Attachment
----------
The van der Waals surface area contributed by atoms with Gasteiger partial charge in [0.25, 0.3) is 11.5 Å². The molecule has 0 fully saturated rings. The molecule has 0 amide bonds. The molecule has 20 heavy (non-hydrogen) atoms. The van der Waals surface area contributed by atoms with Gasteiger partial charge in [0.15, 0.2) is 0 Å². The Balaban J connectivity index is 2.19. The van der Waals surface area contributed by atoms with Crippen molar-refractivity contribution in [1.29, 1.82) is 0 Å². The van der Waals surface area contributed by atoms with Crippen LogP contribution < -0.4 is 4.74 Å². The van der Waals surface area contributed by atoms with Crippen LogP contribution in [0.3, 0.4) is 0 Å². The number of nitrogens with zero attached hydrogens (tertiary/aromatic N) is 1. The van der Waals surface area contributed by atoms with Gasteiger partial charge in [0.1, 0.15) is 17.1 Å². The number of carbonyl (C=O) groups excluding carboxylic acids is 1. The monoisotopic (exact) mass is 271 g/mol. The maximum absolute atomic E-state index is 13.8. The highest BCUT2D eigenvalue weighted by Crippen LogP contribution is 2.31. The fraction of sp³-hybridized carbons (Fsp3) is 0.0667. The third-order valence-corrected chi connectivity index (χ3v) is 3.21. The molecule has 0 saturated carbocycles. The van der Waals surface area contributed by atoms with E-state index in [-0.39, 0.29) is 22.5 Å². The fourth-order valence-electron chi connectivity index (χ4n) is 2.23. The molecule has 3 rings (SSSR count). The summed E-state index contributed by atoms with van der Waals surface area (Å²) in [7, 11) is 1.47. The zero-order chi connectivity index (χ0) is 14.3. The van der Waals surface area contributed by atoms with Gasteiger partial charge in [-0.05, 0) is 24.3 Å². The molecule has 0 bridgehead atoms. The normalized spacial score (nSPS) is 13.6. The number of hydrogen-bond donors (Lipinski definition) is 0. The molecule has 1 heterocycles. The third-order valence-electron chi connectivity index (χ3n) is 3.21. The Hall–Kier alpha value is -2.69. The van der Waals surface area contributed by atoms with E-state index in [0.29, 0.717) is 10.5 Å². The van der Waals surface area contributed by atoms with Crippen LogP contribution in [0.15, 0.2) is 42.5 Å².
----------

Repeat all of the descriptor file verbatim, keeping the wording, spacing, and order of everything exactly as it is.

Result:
The van der Waals surface area contributed by atoms with Gasteiger partial charge in [0.25, 0.3) is 11.5 Å². The molecule has 0 fully saturated rings. The molecule has 0 amide bonds. The molecule has 20 heavy (non-hydrogen) atoms. The van der Waals surface area contributed by atoms with Gasteiger partial charge in [0.15, 0.2) is 0 Å². The Balaban J connectivity index is 2.19. The van der Waals surface area contributed by atoms with Crippen molar-refractivity contribution in [1.29, 1.82) is 0 Å². The van der Waals surface area contributed by atoms with Crippen LogP contribution < -0.4 is 4.74 Å². The van der Waals surface area contributed by atoms with Crippen LogP contribution in [0.3, 0.4) is 0 Å². The number of nitrogens with zero attached hydrogens (tertiary/aromatic N) is 1. The van der Waals surface area contributed by atoms with Gasteiger partial charge in [0.1, 0.15) is 17.1 Å². The number of carbonyl (C=O) groups excluding carboxylic acids is 1. The monoisotopic (exact) mass is 271 g/mol. The maximum absolute atomic E-state index is 13.8. The highest BCUT2D eigenvalue weighted by Crippen LogP contribution is 2.31. The fraction of sp³-hybridized carbons (Fsp3) is 0.0667. The third-order valence-corrected chi connectivity index (χ3v) is 3.21. The molecule has 0 saturated carbocycles. The van der Waals surface area contributed by atoms with E-state index in [-0.39, 0.29) is 22.5 Å². The fourth-order valence-electron chi connectivity index (χ4n) is 2.23. The molecule has 3 rings (SSSR count). The summed E-state index contributed by atoms with van der Waals surface area (Å²) in [7, 11) is 1.47. The zero-order chi connectivity index (χ0) is 14.3. The van der Waals surface area contributed by atoms with Gasteiger partial charge in [-0.05, 0) is 24.3 Å². The molecule has 0 bridgehead atoms. The normalized spacial score (nSPS) is 13.6. The number of hydrogen-bond donors (Lipinski definition) is 0. The molecule has 1 heterocycles. The third-order valence-electron chi connectivity index (χ3n) is 3.21. The Hall–Kier alpha value is -2.69. The van der Waals surface area contributed by atoms with E-state index in [0.29, 0.717) is 10.5 Å². The van der Waals surface area contributed by atoms with Crippen LogP contribution in [0.15, 0.2) is 42.5 Å².